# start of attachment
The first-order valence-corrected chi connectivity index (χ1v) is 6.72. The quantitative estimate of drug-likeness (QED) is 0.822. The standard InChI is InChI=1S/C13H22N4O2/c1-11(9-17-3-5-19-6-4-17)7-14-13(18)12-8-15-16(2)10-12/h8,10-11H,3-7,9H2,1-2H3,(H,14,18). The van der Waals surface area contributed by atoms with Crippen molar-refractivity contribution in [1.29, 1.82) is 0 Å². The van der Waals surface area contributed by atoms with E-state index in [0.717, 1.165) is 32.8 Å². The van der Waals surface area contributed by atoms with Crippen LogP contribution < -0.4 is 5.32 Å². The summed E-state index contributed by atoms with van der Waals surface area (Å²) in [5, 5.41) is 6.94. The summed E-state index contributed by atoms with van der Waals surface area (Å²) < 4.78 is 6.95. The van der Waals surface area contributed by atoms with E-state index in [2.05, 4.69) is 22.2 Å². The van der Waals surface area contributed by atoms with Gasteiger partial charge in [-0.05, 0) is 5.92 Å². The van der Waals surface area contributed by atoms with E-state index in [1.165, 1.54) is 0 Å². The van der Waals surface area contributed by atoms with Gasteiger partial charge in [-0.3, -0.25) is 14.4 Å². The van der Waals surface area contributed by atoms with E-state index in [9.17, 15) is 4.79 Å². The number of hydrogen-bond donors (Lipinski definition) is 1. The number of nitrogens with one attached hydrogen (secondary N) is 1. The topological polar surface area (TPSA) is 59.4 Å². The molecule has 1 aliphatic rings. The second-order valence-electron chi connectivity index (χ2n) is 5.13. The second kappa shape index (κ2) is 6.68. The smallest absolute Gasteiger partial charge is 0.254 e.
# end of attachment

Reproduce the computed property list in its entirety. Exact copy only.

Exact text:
The first-order valence-corrected chi connectivity index (χ1v) is 6.72. The quantitative estimate of drug-likeness (QED) is 0.822. The standard InChI is InChI=1S/C13H22N4O2/c1-11(9-17-3-5-19-6-4-17)7-14-13(18)12-8-15-16(2)10-12/h8,10-11H,3-7,9H2,1-2H3,(H,14,18). The van der Waals surface area contributed by atoms with Crippen molar-refractivity contribution in [1.29, 1.82) is 0 Å². The van der Waals surface area contributed by atoms with E-state index in [0.717, 1.165) is 32.8 Å². The van der Waals surface area contributed by atoms with Crippen LogP contribution < -0.4 is 5.32 Å². The summed E-state index contributed by atoms with van der Waals surface area (Å²) in [5, 5.41) is 6.94. The summed E-state index contributed by atoms with van der Waals surface area (Å²) < 4.78 is 6.95. The van der Waals surface area contributed by atoms with E-state index in [2.05, 4.69) is 22.2 Å². The van der Waals surface area contributed by atoms with Gasteiger partial charge in [-0.05, 0) is 5.92 Å². The van der Waals surface area contributed by atoms with E-state index in [1.165, 1.54) is 0 Å². The van der Waals surface area contributed by atoms with Gasteiger partial charge in [-0.3, -0.25) is 14.4 Å². The van der Waals surface area contributed by atoms with E-state index in [9.17, 15) is 4.79 Å². The number of hydrogen-bond donors (Lipinski definition) is 1. The number of nitrogens with one attached hydrogen (secondary N) is 1. The topological polar surface area (TPSA) is 59.4 Å². The molecule has 1 aliphatic rings. The second-order valence-electron chi connectivity index (χ2n) is 5.13. The second kappa shape index (κ2) is 6.68. The smallest absolute Gasteiger partial charge is 0.254 e.